BONN — The world’s economic powerhouses committed to securing Ukraine’s short-term financing needs on Friday, announcing a total pledge of $19.8 billion.
Of that sum, $9.5 billion in loans and grants were announced in the run-up to a meeting of G7 finance ministers and central bankers that focused on Ukraine assistance and other economic priorities.
“Our message is clear: We are supporting Ukraine – swiftly and extensively,” said Finance Minister Christian Lindner of Germany, which holds the G7 presidency. Policymakers agreed that financial constraints can’t stand in the way of Ukraine’s ability to defend itself against Russia, he added.
This sum, which comes in addition to recent commitments on military and humanitarian support, is intended to close Ukraine’s financing gap and allow the state to deliver basic services to its citizens. The International Monetary Fund estimates that Kyiv needs $5 billion per month to keep its economy afloat, or $15 billion through June.
Separately, the EU committed on Wednesday to provide €9 billion in macro financial assistance, which wasn’t included in the top line announced by the G7.
“Expectations were more than fulfilled,” Lindner said.
This package for Ukraine is expected to be finalized at the G7 leaders’ summit on June 26-28. But Lindner said he doesn’t expect another “significant fund-raising round” at that meeting as the liquidity requirements for Ukraine are “now secure for the foreseeable future.”
Less successful was a proposal, backed by the U.S. and Italy, to apply price caps or tariffs on oil exports from Russia as a way to reduce revenue flowing to Moscow. The pitch failed to gather support from Germany, with Lindner noting that Berlin “doesn’t support price mechanisms.”
While this week’s meeting focused on Ukraine’s near-term financing needs, debates on how to finance the war-ravaged country’s reconstruction “have only just begun,” noted U.S. Treasury Secretary Janet Yellen ahead of the talks.
One controversial idea under discussion is using Russian foreign reserves frozen under sanctions to pay the bill — “an option that we need to look at in more detail and also explore consequences,” Lindner said.
Estimates of the cost for reconstruction remain a moving target, as they hinge on the war’s duration. Totals range from several hundred billion dollars to over a trillion dollars.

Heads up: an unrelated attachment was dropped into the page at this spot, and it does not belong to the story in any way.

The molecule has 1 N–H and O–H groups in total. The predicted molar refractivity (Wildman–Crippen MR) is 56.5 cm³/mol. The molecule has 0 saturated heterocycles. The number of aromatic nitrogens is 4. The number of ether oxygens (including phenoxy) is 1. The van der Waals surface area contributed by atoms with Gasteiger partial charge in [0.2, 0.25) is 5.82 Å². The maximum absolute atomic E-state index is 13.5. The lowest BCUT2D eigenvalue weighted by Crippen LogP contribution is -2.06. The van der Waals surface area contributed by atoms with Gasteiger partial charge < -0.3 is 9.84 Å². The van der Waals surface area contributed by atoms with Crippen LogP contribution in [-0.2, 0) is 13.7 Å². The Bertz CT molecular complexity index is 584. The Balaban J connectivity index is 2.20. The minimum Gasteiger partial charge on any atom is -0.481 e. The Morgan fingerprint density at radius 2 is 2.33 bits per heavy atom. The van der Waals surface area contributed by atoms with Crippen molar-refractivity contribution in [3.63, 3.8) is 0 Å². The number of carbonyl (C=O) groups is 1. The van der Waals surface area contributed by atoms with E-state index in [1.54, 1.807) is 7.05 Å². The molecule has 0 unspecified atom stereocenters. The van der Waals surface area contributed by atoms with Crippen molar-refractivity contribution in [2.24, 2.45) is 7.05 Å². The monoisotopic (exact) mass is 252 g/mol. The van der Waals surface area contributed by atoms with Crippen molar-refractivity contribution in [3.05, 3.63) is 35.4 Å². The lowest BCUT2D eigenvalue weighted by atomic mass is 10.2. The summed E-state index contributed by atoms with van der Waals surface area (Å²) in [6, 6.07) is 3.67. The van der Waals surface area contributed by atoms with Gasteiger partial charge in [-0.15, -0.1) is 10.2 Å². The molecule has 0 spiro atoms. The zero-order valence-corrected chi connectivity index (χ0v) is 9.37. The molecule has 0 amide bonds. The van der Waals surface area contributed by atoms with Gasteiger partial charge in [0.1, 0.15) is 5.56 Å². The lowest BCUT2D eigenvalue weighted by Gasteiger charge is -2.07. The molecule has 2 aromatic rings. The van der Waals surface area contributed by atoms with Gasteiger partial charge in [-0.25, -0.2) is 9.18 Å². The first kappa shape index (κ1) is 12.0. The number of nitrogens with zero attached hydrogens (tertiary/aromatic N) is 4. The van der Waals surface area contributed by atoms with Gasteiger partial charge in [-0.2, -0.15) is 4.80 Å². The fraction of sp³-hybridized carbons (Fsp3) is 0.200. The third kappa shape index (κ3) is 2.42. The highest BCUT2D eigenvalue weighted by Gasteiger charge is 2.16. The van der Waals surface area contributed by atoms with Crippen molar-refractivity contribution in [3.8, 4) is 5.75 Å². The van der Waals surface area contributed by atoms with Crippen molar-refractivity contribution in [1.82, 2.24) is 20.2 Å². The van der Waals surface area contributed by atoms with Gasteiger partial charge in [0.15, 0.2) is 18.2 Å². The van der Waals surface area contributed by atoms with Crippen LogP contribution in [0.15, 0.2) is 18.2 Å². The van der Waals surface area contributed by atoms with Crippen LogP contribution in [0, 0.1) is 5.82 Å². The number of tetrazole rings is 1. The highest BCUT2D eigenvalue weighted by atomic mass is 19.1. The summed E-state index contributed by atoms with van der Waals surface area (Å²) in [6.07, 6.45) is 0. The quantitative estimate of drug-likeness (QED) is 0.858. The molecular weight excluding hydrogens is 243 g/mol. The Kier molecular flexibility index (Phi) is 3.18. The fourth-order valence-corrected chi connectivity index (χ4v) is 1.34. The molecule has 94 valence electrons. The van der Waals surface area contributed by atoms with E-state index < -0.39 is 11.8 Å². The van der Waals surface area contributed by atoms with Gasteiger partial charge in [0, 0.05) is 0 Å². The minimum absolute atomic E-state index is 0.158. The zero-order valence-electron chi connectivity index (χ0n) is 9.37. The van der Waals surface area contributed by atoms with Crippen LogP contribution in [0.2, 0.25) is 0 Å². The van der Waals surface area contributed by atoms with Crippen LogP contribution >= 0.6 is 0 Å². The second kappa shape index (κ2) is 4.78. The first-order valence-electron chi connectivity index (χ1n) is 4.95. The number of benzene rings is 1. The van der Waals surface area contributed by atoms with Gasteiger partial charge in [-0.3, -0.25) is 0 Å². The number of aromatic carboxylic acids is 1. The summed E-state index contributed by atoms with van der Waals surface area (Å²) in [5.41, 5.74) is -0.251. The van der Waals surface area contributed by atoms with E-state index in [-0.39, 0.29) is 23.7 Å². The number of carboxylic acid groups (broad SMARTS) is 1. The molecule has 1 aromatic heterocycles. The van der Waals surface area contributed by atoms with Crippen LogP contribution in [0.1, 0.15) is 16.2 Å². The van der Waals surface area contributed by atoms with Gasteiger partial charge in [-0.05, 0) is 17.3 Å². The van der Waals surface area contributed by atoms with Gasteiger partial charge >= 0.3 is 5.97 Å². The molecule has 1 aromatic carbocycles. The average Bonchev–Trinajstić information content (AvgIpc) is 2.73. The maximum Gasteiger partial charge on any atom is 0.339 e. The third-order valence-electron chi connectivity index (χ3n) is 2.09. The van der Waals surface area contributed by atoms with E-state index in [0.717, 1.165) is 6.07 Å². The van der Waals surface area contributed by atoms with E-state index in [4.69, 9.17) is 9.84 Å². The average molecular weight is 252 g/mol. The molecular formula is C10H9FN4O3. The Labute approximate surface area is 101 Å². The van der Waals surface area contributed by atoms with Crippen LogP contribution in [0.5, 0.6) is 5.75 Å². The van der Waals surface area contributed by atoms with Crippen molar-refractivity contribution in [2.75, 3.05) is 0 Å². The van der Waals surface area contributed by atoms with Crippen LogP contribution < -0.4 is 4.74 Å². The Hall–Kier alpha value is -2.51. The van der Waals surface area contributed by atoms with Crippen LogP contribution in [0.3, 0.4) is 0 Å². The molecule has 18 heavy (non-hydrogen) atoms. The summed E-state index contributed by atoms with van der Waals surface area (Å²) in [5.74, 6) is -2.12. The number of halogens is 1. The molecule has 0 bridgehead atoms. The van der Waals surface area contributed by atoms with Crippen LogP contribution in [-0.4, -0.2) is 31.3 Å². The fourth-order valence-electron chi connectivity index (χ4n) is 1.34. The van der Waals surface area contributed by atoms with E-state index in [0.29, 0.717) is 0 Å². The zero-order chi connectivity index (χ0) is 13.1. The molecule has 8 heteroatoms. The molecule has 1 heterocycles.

The European Commission, for its part, proposed this week issuing fresh joint debt as part of a plan to finance Ukraine’s future reconstruction needs — a pitch that Berlin has rejected.
“Next Generation EU part two is something [Berlin] does not support,” Lindner said, referring the bloc’s pandemic relief fund that issued hundreds of billions in loans and grants to EU countries. “This was a one-off [and] has not been fully exhausted.”
The Ukraine war has also exacerbated another major challenge facing the global economy: Raging inflation.
A communiqué issued at the close of the meeting noted that G7 central banks “are closely monitoring the impact of price pressures on inflation expectations and will continue to appropriately calibrate the pace of monetary policy tightening in a data-dependent and clearly communicated manner, ensuring that inflation expectations remain well anchored, while being mindful to safeguard the recovery and limit negative cross-country spillovers.”
“It is now time to fight inflation,” said Bundesbank President Joachim Nagel at the same press conference. “We must act decisively.”
As other G7 central banks have already done, the European Central Bank is also set to tighten policy by raising interest rates for the first time in over a decade in July, Nagel signaled. “Additional interest rates could follow soon thereafter,” he said, while declining to comment on whether he would push for a bold 50 basis point raise.
Lindner similarly struck a hawkish tone.
“We are resolved to take consistent measures to tackle inflation and to strengthen growth,” he said. “This is not the time for economic stimulus by increasing public demands and subsidies. We need to reduce our deficits, we need to stop the vast expenditure programs which put even more pressure on prices.”
Lindner also welcomed the ECB’s tightening plans with a view to the euro exchange rate. The common currency has slipped to a 5-year low against the U.S. dollar, further accelerating inflation. In the communiqué, policymakers affirmed their commitment to market-determined exchange rates.
The document also touched on another topic very much in the news: The turbulence in crypto markets and the question of regulation.
The Financial Stability Board, a global standard-setter, should speed up its work on develop new rules for crypto assets following last week’s market crash that left many investors penniless, the communiqué said.
These rules need to bring crypto “to the same standards as the rest of the financial system,” it said, while encouraging countries to develop central bank-backed digital currencies: “CBDCs with cross-border functionality may have the potential to spur innovation and open up new ways to meet users’ demand for more efficient international payments.”
Bjarke Smith-Meyer contributed reporting.